Understanding Hyperledger

[Timestamp 20:00]
Nitin Gaur explains that Hyperledger is a project for the next foundation with approximately 13 or more tools and frameworks in development. This is to help tackle the current issues of blockchain like speed and scalability. Right now, it’s the building blocks to creating a technology framework and infrastructure that’s needed for applications that are yet to come.

At the moment, we are only on layer one; the TCP/IP of the internet, if you will. It’s also open source and transparent so the entire community is working on incorporating different items into the next generation framework which can later be ‘productized’ and monetized. He states that the community-based approach is necessary for the broad technology adoption.

How do we get to where we are to where we want to be?

[Timestamp 25:20]
Gaur states that “like many of the evolutions and revolutions...things that we have learned to do like going and making our bookings online and Uber; there’s no going back from it.” Now that the behavior has changed in how we consume goods and products, he doesn’t subscribe to a complete maximalist belief. People will, most likely, stay with centralized authorities, but this movement is necessary in order to evolve and do things better.

One of the things Gaur is addressing now is how does blockchain and technology address sustainable finance, and tracking and tracing where the money goes; how the ESG (Economic, Social and Global) Index can put our money and investments to work in a responsible way. He feels that this is the real agenda of our current times.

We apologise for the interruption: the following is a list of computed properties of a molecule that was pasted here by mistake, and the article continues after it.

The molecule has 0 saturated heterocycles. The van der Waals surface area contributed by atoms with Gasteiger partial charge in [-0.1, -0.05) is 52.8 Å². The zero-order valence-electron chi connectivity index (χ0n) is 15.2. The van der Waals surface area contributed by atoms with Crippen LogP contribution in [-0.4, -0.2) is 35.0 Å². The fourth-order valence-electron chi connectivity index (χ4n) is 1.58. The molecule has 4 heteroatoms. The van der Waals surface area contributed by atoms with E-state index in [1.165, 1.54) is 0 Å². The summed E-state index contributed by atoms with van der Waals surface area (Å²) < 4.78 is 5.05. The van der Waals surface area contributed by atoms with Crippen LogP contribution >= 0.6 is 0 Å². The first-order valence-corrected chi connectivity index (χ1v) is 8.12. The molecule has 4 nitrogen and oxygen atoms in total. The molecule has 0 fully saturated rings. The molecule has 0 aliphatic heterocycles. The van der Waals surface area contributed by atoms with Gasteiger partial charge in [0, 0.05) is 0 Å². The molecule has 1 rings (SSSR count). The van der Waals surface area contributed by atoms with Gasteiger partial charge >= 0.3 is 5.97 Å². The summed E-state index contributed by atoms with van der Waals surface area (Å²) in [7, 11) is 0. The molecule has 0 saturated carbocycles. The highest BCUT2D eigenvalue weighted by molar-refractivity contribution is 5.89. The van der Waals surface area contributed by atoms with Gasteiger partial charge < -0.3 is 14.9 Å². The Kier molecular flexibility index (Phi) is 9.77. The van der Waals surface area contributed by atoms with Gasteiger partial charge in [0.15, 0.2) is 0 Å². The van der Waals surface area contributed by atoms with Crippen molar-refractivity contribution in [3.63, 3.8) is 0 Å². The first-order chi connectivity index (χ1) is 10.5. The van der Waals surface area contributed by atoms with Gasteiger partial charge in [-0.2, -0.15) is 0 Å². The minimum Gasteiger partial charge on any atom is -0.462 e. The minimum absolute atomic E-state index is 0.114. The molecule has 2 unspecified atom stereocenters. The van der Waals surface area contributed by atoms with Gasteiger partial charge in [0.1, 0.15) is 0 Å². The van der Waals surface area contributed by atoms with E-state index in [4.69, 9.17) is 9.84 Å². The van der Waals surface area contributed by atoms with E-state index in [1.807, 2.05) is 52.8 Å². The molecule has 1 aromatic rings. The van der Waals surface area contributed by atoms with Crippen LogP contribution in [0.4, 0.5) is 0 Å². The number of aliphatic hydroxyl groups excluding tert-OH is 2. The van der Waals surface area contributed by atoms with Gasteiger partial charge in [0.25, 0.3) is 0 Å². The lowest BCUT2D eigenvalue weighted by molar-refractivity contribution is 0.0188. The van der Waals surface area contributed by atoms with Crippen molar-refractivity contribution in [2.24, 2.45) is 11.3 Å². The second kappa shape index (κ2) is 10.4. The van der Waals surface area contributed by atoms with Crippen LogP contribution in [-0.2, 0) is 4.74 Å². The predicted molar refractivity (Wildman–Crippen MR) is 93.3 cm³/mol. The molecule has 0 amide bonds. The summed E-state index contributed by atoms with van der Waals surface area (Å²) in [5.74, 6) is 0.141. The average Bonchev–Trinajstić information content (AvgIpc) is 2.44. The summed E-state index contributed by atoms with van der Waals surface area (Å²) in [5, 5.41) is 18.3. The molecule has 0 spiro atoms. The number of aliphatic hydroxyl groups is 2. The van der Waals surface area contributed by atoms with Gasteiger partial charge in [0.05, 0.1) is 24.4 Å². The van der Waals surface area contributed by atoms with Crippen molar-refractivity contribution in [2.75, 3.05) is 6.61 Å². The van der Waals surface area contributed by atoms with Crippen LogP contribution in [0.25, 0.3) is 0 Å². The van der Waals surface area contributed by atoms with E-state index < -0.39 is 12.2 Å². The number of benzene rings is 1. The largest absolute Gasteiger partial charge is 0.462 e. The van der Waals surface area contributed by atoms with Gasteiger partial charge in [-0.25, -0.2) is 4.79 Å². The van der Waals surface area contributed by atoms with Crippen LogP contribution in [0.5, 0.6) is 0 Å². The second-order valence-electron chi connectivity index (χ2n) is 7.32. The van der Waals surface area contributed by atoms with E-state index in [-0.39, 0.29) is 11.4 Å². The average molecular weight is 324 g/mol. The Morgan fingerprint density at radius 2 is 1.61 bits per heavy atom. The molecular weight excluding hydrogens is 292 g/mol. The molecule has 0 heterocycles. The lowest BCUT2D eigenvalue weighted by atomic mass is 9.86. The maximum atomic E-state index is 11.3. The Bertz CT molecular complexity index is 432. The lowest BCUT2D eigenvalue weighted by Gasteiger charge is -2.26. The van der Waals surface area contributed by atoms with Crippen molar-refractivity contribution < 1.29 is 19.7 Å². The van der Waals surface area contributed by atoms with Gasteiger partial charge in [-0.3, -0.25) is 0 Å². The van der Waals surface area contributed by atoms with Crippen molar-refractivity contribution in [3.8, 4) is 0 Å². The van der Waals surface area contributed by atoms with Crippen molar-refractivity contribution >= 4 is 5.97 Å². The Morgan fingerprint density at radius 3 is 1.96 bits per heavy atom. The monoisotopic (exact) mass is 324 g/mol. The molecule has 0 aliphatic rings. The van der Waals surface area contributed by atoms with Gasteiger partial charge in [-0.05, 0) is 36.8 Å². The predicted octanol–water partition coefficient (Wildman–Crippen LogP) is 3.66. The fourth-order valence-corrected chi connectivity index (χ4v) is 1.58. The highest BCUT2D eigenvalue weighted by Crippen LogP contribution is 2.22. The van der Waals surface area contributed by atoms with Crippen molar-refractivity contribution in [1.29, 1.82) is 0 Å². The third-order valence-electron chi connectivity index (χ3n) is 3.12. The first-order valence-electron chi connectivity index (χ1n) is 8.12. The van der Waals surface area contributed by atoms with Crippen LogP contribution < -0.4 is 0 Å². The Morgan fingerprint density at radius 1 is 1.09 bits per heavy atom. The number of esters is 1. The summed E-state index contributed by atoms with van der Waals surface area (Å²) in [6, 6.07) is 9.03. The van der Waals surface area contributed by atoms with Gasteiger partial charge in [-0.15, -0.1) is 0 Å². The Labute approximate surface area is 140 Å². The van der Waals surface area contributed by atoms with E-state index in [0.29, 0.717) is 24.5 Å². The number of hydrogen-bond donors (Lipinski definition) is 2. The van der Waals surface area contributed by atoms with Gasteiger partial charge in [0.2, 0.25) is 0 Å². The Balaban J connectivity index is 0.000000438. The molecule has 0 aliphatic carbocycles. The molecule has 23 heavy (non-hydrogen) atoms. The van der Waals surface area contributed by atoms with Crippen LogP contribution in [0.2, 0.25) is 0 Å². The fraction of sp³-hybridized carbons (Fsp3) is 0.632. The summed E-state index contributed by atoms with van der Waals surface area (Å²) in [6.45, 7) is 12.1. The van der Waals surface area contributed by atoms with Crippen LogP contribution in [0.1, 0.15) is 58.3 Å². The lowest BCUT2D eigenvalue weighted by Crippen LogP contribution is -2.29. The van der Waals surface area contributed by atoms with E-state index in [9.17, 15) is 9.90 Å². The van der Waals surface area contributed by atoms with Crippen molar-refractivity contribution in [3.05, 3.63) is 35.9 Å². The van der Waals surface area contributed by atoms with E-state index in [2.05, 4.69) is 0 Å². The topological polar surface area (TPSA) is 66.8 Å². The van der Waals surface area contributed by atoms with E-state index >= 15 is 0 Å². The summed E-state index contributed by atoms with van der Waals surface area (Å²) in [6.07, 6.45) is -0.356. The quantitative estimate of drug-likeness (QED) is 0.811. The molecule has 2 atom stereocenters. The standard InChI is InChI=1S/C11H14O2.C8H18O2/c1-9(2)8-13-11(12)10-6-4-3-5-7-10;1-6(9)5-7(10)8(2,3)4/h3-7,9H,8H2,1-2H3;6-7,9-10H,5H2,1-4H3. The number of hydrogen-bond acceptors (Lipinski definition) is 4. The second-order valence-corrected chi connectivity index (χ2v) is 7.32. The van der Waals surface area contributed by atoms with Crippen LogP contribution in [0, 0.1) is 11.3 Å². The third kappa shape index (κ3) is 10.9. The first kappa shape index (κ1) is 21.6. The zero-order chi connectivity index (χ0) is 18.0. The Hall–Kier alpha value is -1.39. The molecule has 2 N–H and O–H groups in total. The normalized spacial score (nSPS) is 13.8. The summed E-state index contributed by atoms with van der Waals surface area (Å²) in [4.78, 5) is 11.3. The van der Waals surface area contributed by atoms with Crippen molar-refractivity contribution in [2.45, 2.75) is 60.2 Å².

How do we get mass adoption?

[Timestamp 27:40]
The answer is that blockchain should be “invisible tech.” Nitin explains that the majority of people don’t really care what a TCP/IP or an IP schema is, or the amount of tech involved that keeps the internet operating. So too, blockchain will exist invisibly to make enterprise transactions work.

Another analogy would be one that I’ve used often. No one cares how electricity got into your house. They only care that the lights come on when you flip the switch.

Nitin Gaur says that it has to be in every part of our life. Maybe we stop using more technical terms so it doesn’t scare off the mainstream consumers who aren’t technically savvy. Community engagement and incentives will be very important for mass adoption.

2020 Predictions

[Timestamp 30:25]
Nitin believes that a lot of the hype will fade away. The phase of ICO/STO/IEOs are not as prevalent as developers settle into creating use cases to normalize the blockchain stack.

In 2013, AI technology was a mystery. People didn’t know what it was or how it could be used. Fast forward nearly a decade and it’s being incorporated into our everyday life. So too will the development of blockchain.

Be sure to watch the video interview in its entirety to get the full context of these highlights.

More about Nitin Gaur

In his 18 years with IBM, Nitin Gaur, has achieved various industry-recognized certifications and been involved with enterprise project implementations and technical paper presentations for both internal and external conferences. The author of three books, Mr. Gaur presents topics from software architecture to improving management processes.

Nitin holds an MS in Management Information Systems and an MBA in Finance from University of Maryland. He currently serves as the Director of IBM Worldwide Digital Asset Labs, serving to devise industry standards, use cases and working diligently toward making blockchain for enterprise a reality. He has led the effort for establishing enterprise-level blockchain practices since 2012, the early days of blockchain.